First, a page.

Following doping and corruption issues, a Code of Ethics was agreed in 2013 and an Ethics Commission was appointed in 2014.[14] The Council appoints the chairperson from the elected members, and in turn the chairperson appoints a deputy chair.[15] The Ethics Board's scope was limited in 2017 with the creation of the independent Athletics Integrity Unit, headed by Australia's Brett Clothier, to oversee ethical issues and complaints at arm's length.[16]

The International Athletics Foundation is a charity closely associated with World Athletics that engages in projects and programmes to develop the sport. Albert II, Prince of Monaco is the Honorary President and the role of IAF President is held by the World Athletics President.[17] A World Athletics Heritage department was created in 2018 to maintain historic artefacts and display them through a physical gallery in Monaco, a virtual online gallery, and a travelling exhibition. The department also issues World Athletics Heritage Plaques to commemorate locations of historic interest to the sport.[18]


The fourth IAAF president, Primo Nebiolo

There have been six presidents since the establishment of World Athletics:

Name Country Presidency
Sigfrid Edström  Sweden 1912–1946
Lord Burghley (later Lord Exeter)  United Kingdom 1946–1976
Adriaan Paulen  Netherlands 1976–1981
Primo Nebiolo  Italy 1981–1999
Lamine Diack  Senegal 1999–2015
Sebastian Coe  United Kingdom 2015–present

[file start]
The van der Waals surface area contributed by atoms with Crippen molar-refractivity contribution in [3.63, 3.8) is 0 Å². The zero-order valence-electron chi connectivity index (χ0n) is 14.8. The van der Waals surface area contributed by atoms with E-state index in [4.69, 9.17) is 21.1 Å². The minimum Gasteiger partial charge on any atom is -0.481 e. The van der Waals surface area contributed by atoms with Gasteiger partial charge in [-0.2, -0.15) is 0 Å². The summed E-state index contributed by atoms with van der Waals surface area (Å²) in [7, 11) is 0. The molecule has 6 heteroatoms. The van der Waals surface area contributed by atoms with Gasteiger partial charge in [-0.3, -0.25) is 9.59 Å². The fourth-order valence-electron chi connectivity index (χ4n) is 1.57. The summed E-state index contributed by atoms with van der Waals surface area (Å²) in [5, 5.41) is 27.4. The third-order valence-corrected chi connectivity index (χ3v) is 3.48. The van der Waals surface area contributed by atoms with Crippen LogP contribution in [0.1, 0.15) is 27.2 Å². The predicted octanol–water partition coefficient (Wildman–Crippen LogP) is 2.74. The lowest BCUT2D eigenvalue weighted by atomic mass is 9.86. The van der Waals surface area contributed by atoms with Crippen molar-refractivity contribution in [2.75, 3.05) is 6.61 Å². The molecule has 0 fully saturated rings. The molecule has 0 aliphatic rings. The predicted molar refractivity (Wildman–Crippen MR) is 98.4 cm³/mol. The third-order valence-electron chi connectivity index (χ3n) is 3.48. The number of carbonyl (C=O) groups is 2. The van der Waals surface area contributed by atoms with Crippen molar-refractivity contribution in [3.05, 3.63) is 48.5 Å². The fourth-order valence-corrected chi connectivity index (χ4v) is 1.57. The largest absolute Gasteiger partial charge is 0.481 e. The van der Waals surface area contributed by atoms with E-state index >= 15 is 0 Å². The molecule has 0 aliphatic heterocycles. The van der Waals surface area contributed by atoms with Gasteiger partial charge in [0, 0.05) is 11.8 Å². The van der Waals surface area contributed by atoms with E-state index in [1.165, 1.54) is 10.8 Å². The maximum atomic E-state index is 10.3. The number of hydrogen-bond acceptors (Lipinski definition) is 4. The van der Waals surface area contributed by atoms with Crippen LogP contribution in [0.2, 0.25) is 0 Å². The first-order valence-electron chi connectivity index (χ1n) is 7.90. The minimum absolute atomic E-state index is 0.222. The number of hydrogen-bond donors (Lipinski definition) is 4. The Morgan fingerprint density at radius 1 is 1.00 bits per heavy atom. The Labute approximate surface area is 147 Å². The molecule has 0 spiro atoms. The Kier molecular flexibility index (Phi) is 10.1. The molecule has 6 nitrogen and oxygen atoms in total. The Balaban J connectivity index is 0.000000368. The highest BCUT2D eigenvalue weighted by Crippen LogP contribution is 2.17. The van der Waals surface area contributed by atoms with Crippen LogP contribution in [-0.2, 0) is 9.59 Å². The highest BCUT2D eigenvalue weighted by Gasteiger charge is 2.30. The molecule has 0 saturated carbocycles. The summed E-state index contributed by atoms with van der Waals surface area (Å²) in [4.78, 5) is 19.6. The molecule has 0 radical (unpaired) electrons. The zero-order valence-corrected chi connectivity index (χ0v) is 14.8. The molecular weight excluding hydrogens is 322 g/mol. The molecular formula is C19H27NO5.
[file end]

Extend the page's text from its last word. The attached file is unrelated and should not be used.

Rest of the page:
World Athletics Council

Former athlete and World Athletics Council member Nawal El Moutawakel
Name Role Country Profession
Sebastian CoePresident United KingdomFormer athlete and politician
Sergey BubkaSenior Vice-President UkraineFormer athlete
Ximena RestrepoVice-President ColombiaFormer athlete
Geoff GardnerVice-President
Area Association President
 Norfolk IslandPolitician
Nawaf Bin Mohammed Al SaudVice-President Saudi ArabiaPrince and sports administrator
Hiroshi YokokawaCouncil Member JapanBusinessman
Antti PihlakoskiCouncil Member FinlandSports administrator
Anna RiccardiCouncil Member ItalyTranslator and sports administrator
Nan WangCouncil Member ChinaSports administrator
Adille SumariwallaCouncil Member IndiaFormer athlete and businessman
Nawal El MoutawakelCouncil Member MoroccoFormer athlete
Abby HoffmanCouncil Member CanadaFormer athlete
Sylvia BarlagCouncil Member NetherlandsFormer athlete and physicist
Alberto JuantorenaCouncil Member CubaFormer athlete
Willie BanksCouncil Member United StatesFormer athlete
Raúl ChapadoCouncil Member SpainFormer athlete
Dobromir KaramarinovCouncil Member BulgariaFormer athlete and coach
Beatrice AyikoruCouncil Member UgandaSports administrator
Víctor LópezArea Association President Puerto RicoTrack and field coach
Hamad Kalkaba MalboumArea Association President CameroonFormer athlete and military official
Dahlan Jumaan Al HamadArea Association President QatarSports administrator
Svein Arne HansenArea Association President NorwayTrack meet director
Roberto Gesta de MeloArea Association President BrazilSports administrator
Iñaki GómezAthlete's Commission Member CanadaFormer athlete
Valerie AdamsAthlete's Commission Member New ZealandAthlete

Athletes' Commission

French pole vaulter Renaud Lavillenie was elected to the Athletes' Commission in 2019.
Members elected in 2019
  • Renaud Lavillenie (FRA), 627 votes
  • Valerie Adams (NZL), 613 votes
  • Bernard Lagat (USA), 589 votes
  • Kevin Borlée (BEL), 572 votes
  • Katerina Stefanidi (GRE), 556 votes
  • Aisha Praught-Leer (JAM), 438 votes
Existing members
  • Iñaki Gómez (CAN)
  • Kim Collins (SKN)
  • Adam Kszczot (POL)
  • Thomas Röhler (GER)
  • Ivana Španović (SRB)
  • Benita Willis (AUS)


  • Athletes' Commission: Iñaki Gómez (CAN)
  • Ethics Board: Michael Beloff (GBR)
  • Cross Country Committee: Carlos Cardoso (POR)
  • Race Walking Committee: Maurizio Damilano (ITA)
  • Technical Committee: Jorge Salcedo (POR)
  • Women's Committee: Esther Fittko (GER)